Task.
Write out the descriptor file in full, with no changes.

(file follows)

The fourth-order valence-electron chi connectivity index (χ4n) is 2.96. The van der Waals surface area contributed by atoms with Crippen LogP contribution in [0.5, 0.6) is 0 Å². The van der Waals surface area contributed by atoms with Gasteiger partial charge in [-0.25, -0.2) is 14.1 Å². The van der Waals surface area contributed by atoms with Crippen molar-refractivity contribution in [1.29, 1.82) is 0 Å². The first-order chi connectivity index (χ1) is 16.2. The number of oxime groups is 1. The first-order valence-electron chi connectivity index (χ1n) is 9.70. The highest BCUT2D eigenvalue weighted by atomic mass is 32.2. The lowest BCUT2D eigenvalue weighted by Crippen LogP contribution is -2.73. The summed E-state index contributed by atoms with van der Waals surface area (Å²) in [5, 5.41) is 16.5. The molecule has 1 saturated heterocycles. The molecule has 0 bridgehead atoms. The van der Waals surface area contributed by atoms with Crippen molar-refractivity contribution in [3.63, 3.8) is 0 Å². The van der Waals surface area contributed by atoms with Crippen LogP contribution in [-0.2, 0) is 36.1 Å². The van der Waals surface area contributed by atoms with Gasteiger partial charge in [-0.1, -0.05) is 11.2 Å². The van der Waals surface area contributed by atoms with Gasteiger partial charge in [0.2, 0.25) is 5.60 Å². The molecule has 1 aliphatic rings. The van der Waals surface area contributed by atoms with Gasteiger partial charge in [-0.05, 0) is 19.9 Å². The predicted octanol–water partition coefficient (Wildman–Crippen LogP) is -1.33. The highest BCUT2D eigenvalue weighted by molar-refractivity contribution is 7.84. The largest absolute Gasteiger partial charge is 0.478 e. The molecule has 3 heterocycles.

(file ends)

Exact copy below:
The fourth-order valence-electron chi connectivity index (χ4n) is 2.96. The van der Waals surface area contributed by atoms with Crippen LogP contribution in [0.5, 0.6) is 0 Å². The van der Waals surface area contributed by atoms with Gasteiger partial charge in [-0.25, -0.2) is 14.1 Å². The van der Waals surface area contributed by atoms with Crippen molar-refractivity contribution in [1.29, 1.82) is 0 Å². The first-order chi connectivity index (χ1) is 16.2. The number of oxime groups is 1. The first-order valence-electron chi connectivity index (χ1n) is 9.70. The highest BCUT2D eigenvalue weighted by atomic mass is 32.2. The lowest BCUT2D eigenvalue weighted by Crippen LogP contribution is -2.73. The summed E-state index contributed by atoms with van der Waals surface area (Å²) in [5, 5.41) is 16.5. The molecule has 1 saturated heterocycles. The molecule has 0 bridgehead atoms. The van der Waals surface area contributed by atoms with Crippen molar-refractivity contribution in [3.63, 3.8) is 0 Å². The van der Waals surface area contributed by atoms with Crippen LogP contribution in [-0.2, 0) is 36.1 Å². The van der Waals surface area contributed by atoms with Gasteiger partial charge in [-0.1, -0.05) is 11.2 Å². The van der Waals surface area contributed by atoms with Gasteiger partial charge in [0.2, 0.25) is 5.60 Å². The molecule has 1 aliphatic rings. The van der Waals surface area contributed by atoms with Gasteiger partial charge in [-0.05, 0) is 19.9 Å². The predicted octanol–water partition coefficient (Wildman–Crippen LogP) is -1.33. The highest BCUT2D eigenvalue weighted by molar-refractivity contribution is 7.84. The largest absolute Gasteiger partial charge is 0.478 e. The molecule has 3 heterocycles.